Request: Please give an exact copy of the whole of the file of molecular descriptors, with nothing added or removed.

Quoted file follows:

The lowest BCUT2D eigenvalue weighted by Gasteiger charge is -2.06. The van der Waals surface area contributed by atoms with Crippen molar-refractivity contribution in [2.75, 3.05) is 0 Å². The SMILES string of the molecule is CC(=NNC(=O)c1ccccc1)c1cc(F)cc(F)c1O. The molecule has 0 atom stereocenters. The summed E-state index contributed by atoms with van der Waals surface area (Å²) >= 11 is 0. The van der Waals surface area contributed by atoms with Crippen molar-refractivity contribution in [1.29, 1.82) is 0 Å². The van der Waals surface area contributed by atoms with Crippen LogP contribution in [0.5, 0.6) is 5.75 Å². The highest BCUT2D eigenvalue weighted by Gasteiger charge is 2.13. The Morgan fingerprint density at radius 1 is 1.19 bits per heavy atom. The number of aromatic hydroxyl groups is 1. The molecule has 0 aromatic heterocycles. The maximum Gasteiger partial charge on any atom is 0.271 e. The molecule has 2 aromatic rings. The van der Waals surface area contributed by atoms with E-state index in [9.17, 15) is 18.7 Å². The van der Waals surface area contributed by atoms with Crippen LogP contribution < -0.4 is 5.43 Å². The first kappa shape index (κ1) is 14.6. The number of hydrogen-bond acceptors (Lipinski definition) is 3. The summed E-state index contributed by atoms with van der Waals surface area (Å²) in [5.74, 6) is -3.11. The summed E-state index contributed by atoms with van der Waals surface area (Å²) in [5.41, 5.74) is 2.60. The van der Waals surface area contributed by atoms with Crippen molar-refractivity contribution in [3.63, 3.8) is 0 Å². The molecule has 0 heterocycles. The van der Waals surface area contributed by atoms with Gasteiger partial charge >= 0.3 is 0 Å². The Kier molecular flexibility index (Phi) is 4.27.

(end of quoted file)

The lowest BCUT2D eigenvalue weighted by Gasteiger charge is -2.06. The van der Waals surface area contributed by atoms with Crippen molar-refractivity contribution in [2.75, 3.05) is 0 Å². The SMILES string of the molecule is CC(=NNC(=O)c1ccccc1)c1cc(F)cc(F)c1O. The molecule has 0 atom stereocenters. The summed E-state index contributed by atoms with van der Waals surface area (Å²) >= 11 is 0. The van der Waals surface area contributed by atoms with Crippen molar-refractivity contribution in [1.29, 1.82) is 0 Å². The van der Waals surface area contributed by atoms with Crippen LogP contribution in [0.5, 0.6) is 5.75 Å². The highest BCUT2D eigenvalue weighted by Gasteiger charge is 2.13. The Morgan fingerprint density at radius 1 is 1.19 bits per heavy atom. The number of aromatic hydroxyl groups is 1. The molecule has 0 aromatic heterocycles. The maximum Gasteiger partial charge on any atom is 0.271 e. The molecule has 2 aromatic rings. The van der Waals surface area contributed by atoms with E-state index in [9.17, 15) is 18.7 Å². The van der Waals surface area contributed by atoms with Crippen LogP contribution < -0.4 is 5.43 Å². The first kappa shape index (κ1) is 14.6. The number of hydrogen-bond acceptors (Lipinski definition) is 3. The summed E-state index contributed by atoms with van der Waals surface area (Å²) in [5.74, 6) is -3.11. The summed E-state index contributed by atoms with van der Waals surface area (Å²) in [5.41, 5.74) is 2.60. The van der Waals surface area contributed by atoms with Crippen molar-refractivity contribution in [3.63, 3.8) is 0 Å². The molecule has 0 heterocycles. The van der Waals surface area contributed by atoms with Gasteiger partial charge >= 0.3 is 0 Å². The Kier molecular flexibility index (Phi) is 4.27.